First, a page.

Helmet Buying Tips
Bike riding, rollerskating, skateboarding—no matter what your sport, a helmet is essential for your safety. Check out these tips for buying the right helmet for the right sport.
A helmet should be as much a part of your bike accessories as brakes, wheels and pedals. Think you don't need one? Consider these facts from the Insurance Institute for Highway Safety:
- 86 percent of those bicycle deaths involve persons 16 and older.
- The most serious injuries among a majority of those killed are to the head.
- Helmet use has been estimated to reduce head injury risk by 85 percent.
Now that you know you need one, here's helmet buying information from the Bicycle Helmet Safety Institute.
- Standards: Since 1999, the helmet must meet the U.S. Consumer Product Safety Commission (CPSC) bicycle helmet standard. (Look for the CPSC sticker.)
- Design: The helmet fit you well (snug but not tight), with a rounded, smooth exterior and no major snag points in back. (Pick white or bright color for visibility)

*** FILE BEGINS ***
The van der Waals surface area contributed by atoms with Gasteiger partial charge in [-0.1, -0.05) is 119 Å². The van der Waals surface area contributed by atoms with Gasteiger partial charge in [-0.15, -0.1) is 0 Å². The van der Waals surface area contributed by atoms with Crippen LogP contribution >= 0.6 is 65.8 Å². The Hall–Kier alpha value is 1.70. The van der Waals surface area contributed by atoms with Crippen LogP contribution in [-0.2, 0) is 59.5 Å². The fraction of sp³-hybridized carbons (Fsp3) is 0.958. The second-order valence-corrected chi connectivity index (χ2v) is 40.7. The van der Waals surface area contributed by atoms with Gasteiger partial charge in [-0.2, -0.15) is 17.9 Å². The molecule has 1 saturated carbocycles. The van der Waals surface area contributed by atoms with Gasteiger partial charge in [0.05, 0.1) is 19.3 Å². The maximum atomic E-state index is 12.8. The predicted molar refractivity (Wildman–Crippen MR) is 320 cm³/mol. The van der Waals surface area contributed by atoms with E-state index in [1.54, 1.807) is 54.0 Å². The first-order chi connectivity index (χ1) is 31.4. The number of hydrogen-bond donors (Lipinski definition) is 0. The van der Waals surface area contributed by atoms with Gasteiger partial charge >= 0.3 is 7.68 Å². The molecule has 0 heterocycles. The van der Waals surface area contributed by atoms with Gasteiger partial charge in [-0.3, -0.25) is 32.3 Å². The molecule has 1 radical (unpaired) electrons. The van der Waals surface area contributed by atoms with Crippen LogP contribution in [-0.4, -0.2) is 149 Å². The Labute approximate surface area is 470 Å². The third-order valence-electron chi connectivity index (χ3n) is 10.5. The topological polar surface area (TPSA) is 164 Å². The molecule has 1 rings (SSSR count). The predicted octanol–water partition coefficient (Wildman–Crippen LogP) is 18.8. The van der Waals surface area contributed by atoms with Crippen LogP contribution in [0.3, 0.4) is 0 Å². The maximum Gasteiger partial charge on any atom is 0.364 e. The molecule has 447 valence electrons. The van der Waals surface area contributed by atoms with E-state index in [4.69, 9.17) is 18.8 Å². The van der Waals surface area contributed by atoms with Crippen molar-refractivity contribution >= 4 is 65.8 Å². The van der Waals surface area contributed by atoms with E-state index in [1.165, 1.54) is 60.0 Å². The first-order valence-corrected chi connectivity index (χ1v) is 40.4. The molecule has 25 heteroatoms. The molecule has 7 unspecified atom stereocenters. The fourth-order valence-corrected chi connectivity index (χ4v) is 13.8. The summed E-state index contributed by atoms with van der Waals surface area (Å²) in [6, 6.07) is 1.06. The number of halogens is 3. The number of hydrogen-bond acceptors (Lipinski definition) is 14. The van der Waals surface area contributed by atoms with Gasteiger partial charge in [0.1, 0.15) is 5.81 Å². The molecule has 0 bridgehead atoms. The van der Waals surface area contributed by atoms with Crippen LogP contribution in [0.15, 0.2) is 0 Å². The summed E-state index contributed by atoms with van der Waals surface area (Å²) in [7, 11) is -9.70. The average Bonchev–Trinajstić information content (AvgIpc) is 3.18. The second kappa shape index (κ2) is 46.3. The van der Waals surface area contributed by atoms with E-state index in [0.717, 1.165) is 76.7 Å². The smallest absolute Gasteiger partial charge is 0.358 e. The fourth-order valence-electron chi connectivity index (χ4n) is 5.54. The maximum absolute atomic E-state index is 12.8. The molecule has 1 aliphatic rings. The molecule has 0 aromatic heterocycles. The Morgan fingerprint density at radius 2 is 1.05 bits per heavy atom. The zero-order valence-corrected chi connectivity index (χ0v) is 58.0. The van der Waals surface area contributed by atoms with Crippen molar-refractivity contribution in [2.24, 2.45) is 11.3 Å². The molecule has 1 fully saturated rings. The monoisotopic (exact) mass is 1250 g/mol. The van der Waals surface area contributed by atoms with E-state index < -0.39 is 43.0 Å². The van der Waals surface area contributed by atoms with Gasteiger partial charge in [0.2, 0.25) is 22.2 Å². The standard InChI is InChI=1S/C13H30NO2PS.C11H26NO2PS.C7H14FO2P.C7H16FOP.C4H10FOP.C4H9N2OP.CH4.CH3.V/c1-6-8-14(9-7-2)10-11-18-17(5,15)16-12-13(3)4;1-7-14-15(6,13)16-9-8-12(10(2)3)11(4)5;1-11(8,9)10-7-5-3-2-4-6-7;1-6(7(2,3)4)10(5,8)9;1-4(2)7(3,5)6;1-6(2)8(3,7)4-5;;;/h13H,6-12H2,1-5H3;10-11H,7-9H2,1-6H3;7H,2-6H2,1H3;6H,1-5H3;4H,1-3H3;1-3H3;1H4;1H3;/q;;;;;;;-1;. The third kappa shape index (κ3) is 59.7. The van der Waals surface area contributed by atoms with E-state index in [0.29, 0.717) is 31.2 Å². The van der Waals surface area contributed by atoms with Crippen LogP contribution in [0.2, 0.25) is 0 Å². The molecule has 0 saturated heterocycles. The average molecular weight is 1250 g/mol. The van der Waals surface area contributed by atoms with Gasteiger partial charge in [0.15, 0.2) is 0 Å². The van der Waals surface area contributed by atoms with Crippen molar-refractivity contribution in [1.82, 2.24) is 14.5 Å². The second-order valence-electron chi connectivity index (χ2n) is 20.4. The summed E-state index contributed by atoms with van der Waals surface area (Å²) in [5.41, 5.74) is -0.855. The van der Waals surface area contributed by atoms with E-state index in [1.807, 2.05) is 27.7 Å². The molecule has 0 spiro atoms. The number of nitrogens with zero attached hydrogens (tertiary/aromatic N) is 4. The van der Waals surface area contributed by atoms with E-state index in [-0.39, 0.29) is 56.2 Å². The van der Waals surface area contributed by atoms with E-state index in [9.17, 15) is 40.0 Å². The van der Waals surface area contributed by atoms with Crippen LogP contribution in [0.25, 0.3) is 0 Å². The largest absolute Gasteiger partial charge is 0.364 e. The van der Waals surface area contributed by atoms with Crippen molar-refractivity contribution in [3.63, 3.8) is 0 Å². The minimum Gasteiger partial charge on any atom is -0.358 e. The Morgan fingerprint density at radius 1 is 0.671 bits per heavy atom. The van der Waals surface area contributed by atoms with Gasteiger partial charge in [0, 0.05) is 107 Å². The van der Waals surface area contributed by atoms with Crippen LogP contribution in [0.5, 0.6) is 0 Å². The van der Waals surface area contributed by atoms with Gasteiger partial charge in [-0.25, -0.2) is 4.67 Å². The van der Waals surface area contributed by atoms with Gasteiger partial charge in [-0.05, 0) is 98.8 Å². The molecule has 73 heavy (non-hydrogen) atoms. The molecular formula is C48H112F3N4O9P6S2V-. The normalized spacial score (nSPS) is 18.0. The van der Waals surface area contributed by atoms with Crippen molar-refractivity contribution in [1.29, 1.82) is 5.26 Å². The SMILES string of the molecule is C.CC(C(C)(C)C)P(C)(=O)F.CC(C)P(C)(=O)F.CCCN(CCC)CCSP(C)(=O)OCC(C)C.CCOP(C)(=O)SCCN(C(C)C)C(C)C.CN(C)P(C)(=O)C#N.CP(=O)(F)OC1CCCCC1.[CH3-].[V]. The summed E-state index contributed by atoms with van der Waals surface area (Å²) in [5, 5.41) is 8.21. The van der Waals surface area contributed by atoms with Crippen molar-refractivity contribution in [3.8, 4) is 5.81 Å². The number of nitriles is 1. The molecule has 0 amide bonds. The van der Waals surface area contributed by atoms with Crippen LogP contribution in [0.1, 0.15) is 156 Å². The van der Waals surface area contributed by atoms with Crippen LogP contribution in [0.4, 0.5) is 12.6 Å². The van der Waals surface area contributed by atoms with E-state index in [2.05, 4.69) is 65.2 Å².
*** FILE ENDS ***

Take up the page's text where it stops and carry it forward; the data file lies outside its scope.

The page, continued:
- Style: Helmets come in several styles: typical road, mountain, commuter, skate, BMX, downhill racing, chrono, youth, toddler and women's helmets.
WHN Expert Tip: Comfort and Style
"Choose a helmet like you would any piece of apparel. Look at how well it fits you, how well you think you look in it. It's important that you think it looks good on you and matches your own personal style." Randy Swart, director, Bicycle Helmet Safety Institute.
- Standards: If they meet the CPSC bicycle helmet standard they can legally be sold for bicycling and roller skating. (For aggressive or trick skating, the CPSC recommends helmets that meet the ASTM F1492 or Snell N-94 standards.)
- Standards: Helmets for aggressive, trick, extreme skating or skateboarding should meet the ASTM F1492 skateboard helmet standard. (Some of the best skateboard helmets are "dual-certified" to both the ASTM and CPSC standards.)
- Design: The exterior should be a hard shell (to hold up under multi impacts), have a strong strap and buckle (to keep it in place), and preferably be lined with Expanded PolyPropylene (EPP).
- Style: Most skateboard helmets are black, but other colors are available.
When should you replace your helmet?
- If you can see marks on the shell or measure any foam crush at all.
- If you have crashed or dropped your helmet on a hard surface.
- If it doesn't have a CSPC sticker (bike/skate helmets) or ASTM F1492 (for trick skateboarding).
Need more? Visit the Bicycle Helmet Safety Institute or download CPSC's "Which Helmet for Which Activity?" brochure.